Trans people now face a big new obstacle to exercising their right to vote

The requirement for voters to show photo ID at polling stations adds to existing problems faced by trans people when they try to register to vote

This general election will be the first to require voters to show photo ID since Boris Johnson’s government changed the law in 2022. I’ve never understood why they did. Voter fraud in the UK is extremely rare. It seems like a solution looking for a problem.

In principle though, maybe there’s not all that much to dislike? However when you look into it, it’s obvious there is. And one group of voters negatively impacted is trans people – who already faced barriers to voting. When trans people take steps to start living as who we truly are (known as transitioning), pretty much every one of us changes our name and updates our identity documents to reflect this.

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While, in most cases, this can be done simply by getting in touch with the relevant places to let them know you’ve transitioned (for example with your driving licence and medical records), it’s sometimes more complicated. Like with the Department for Work and Pensions, which will update your name, but won’t update your sex, unless you have a gender recognition certificate. And getting a certificate is difficult, intrusive, and expensive, so many trans people don’t have one.

This is the first general election at which voters will be required to show an acceptable form of photographic identification (Picture: Finnbarr Webster/Getty Images)This is the first general election at which voters will be required to show an acceptable form of photographic identification (Picture: Finnbarr Webster/Getty Images)
This is the first general election at which voters will be required to show an acceptable form of photographic identification (Picture: Finnbarr Webster/Getty Images)
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Hostility and discrimination

This then puts you in a difficult situation if you need to speak to the DWP. If your name on file is “Ms Sarah Smith” and your sex is “Male”, that’s going to tell anyone who sees it that you’re trans. Trans people want to have a choice about who we share that information with. Far too many of us have faced hostility and discrimination simply because of who we are.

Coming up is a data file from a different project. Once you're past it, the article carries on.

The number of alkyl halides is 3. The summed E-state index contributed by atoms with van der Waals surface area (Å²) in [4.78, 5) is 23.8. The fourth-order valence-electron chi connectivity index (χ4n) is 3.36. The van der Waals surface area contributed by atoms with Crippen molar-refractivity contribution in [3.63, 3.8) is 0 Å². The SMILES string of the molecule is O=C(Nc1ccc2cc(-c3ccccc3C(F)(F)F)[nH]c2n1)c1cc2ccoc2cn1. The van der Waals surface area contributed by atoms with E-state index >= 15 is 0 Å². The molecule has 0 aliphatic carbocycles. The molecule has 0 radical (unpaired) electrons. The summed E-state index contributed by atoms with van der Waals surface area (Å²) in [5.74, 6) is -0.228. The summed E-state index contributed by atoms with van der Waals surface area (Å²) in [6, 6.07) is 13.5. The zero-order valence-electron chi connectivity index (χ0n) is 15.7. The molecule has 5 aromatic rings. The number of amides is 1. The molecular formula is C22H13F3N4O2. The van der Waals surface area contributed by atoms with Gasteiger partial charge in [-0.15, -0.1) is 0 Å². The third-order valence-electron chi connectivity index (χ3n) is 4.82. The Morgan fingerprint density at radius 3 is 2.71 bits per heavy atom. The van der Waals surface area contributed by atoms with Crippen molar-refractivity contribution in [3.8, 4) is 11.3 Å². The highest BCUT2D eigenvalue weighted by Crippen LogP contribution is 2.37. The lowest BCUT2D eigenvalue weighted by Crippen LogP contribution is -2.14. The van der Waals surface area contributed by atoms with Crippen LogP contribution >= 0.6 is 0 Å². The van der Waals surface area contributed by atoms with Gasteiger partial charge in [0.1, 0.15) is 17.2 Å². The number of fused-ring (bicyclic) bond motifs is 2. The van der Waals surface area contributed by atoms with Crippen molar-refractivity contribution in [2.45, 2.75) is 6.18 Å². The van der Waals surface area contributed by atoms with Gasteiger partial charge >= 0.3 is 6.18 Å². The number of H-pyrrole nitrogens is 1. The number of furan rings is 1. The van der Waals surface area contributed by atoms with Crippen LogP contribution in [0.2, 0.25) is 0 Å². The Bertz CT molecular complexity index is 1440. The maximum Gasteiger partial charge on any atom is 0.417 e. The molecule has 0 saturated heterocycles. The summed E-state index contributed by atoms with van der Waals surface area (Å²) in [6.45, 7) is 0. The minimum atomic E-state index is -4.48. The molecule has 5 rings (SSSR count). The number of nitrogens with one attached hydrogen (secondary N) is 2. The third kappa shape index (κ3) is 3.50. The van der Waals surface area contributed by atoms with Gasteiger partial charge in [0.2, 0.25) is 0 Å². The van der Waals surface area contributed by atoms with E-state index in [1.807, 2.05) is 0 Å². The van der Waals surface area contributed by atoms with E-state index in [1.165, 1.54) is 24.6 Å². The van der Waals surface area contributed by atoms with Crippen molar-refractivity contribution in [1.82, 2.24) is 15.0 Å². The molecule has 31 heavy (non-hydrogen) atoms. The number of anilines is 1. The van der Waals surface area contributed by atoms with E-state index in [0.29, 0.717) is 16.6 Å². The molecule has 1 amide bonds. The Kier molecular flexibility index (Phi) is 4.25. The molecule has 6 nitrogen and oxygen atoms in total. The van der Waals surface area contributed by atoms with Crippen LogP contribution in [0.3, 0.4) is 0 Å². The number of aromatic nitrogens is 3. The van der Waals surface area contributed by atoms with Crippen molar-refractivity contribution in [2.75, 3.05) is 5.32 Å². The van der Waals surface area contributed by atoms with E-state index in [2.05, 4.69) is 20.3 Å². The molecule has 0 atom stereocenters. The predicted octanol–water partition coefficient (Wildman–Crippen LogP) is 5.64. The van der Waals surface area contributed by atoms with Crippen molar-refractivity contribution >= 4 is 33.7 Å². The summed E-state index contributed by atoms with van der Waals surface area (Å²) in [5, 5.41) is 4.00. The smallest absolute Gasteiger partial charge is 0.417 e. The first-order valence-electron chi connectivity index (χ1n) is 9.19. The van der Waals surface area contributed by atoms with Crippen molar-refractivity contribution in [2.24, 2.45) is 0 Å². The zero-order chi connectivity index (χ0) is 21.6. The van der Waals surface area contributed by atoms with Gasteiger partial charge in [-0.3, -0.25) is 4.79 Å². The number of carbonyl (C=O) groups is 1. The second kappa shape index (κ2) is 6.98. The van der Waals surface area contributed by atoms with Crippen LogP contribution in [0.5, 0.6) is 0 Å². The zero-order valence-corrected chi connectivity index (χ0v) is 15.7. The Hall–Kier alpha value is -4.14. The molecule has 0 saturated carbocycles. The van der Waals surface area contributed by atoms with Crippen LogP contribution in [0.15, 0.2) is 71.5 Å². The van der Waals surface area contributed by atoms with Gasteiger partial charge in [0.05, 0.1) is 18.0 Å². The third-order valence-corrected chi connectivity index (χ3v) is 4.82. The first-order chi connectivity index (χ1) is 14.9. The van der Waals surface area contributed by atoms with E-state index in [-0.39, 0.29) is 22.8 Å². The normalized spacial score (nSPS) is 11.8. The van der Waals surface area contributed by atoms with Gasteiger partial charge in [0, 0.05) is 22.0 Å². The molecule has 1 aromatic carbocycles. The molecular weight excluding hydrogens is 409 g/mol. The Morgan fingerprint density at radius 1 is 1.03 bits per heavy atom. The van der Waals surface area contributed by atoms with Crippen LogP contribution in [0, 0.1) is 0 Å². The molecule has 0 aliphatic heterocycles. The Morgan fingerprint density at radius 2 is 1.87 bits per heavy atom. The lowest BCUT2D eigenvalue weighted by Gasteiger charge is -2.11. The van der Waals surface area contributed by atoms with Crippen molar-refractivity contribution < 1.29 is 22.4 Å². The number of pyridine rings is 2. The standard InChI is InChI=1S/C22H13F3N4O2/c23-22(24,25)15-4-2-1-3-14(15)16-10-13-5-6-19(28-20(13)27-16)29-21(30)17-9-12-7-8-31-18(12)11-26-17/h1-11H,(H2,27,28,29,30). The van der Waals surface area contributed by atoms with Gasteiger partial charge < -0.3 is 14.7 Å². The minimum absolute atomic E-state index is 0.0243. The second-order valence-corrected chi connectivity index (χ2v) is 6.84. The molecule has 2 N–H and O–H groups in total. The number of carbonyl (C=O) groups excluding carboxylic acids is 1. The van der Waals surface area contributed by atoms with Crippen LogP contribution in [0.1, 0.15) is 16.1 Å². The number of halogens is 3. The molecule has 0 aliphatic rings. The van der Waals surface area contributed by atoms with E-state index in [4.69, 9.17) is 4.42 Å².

To get around this, the DWP makes your record private, so only a tiny number of staff can access it. That’s where problems with voting come in. To register, your local electoral office uses your National Insurance number, which now they can’t find to check. We’ve been contacted by numerous trans people across the years who have been unable to register to vote.

If you’ve passed the registration hurdle, voter ID adds a new one. Updating ID is expensive and time-consuming. Lots of trans people have some ID still showing their old name, or with a photo that no longer resembles them, as they’ve made significant changes to their appearance.

Staying at home

This then poses an obvious problem. How to explain any differences at the polling station? Might you be turned away? This issue isn’t imagined – it’s happened in England. Say you can explain, will your neighbour be queuing behind you? Does the ID feel so out of step with who you are that you don’t want to use it?

Suddenly, staying at home might seem like the better option – some 25 per cent of trans people say they are less likely to vote because of voter ID rules.

Fortunately, there are some solutions, such as applying for a free voter authority certificate. The deadline to apply, for this election, is June 26. Scottish Trans has information for trans people worried about voting on our website.

But despite some workarounds, it’s frustrating this extra barrier exists at all. And trans people are not the only ones impacted, so are younger people, disabled people, and poorer people. Far from protecting our democracy, voter ID shuts people out of it.

Vic Valentine is manager of Scottish Trans

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